Bodnar: "Efficient FPGA Implementations of Floating-Point Reduction Operations"

Michael R. Bodnar1, James P. Durbano2, John R. Humphrey2, Petersen F. Curt2, and Dennis W. Prather1

1University of Delaware
2EM Photonics, Inc.

Abstract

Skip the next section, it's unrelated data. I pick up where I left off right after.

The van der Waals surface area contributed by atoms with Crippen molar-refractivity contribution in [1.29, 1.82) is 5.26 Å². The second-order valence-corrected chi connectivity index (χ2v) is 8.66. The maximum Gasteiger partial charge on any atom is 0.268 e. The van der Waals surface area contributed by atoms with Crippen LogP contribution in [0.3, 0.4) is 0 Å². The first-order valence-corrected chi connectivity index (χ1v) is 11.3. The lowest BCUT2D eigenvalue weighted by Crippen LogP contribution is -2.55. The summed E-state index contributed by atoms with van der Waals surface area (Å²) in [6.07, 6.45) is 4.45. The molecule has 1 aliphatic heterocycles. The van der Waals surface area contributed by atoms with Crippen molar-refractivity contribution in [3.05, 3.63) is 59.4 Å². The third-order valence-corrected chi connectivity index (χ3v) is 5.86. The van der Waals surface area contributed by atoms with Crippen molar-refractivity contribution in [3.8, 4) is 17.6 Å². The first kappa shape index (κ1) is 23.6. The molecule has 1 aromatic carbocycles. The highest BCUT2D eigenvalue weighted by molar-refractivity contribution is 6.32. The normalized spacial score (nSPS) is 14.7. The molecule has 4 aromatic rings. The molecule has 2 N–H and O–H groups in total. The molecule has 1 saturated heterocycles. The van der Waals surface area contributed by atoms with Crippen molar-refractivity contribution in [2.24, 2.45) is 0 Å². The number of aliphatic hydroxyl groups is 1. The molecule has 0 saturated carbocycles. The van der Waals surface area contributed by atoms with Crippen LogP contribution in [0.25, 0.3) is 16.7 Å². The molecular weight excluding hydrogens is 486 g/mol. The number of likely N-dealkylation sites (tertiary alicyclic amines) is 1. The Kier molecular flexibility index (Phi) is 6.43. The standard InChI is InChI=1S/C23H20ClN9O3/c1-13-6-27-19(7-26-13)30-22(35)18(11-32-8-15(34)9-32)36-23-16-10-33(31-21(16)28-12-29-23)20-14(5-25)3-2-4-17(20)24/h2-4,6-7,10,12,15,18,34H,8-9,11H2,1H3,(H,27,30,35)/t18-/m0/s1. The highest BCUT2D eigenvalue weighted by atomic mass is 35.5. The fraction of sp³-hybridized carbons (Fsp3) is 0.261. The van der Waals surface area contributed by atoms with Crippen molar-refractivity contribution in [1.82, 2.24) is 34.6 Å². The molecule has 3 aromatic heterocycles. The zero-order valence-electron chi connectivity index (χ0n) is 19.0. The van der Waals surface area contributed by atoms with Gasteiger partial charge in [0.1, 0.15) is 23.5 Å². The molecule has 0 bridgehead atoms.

Many scientific algorithms require floating-point reduction operations, or accumulations, including matrix-vector-multiply (MVM), vector dot-products, and the discrete cosine transform (DCT).  These computational kernels find themselves in numerous applications, such as automatic target recognition, large-object scattering, antenna design, encryption, and long-range imaging.  Many of these algorithms are being ported to custom hardware, such as field-programmable gate arrays (FPGAs), in order to achieve much greater computational power.  Thus, it is clear that a high-performance, floating-point accumulation unit is necessary.  However, this type of circuit is difficult to design in a hardware environment due to the deep pipelining of the floating-point arithmetic units, which is needed in order to attain high performance.  A deep pipeline requires special handling in feedback circuits because of the long delay, which is further complicated by a continuous input data stream.  To address this need, we have developed a high-performance accumulation circuit.  In this paper, we present the key aspects of our accumulation architecture, which lie in the storing and scheduling of the intermediate results, which allows for near perfect utilization of the underlying floating-point core.  Our design, which is a natural evolution of previous work, maintains buffers for partial result storage that utilize significantly less embedded memory resources than other designs, while maintaining fixed size and speed characteristics, regardless of input stream length.           We have demonstrated the power of our accumulation architectures in a matrix-matrix-multiply application in a Virtex-II 8000 FPGA clocked at over 150 MHz.  Coupled with efficient DRAM controllers, careful on-chip caching techniques, and fully pipelined arithmetic units, we were able to achieve a throughput of 27.8 GFLOPs.

 

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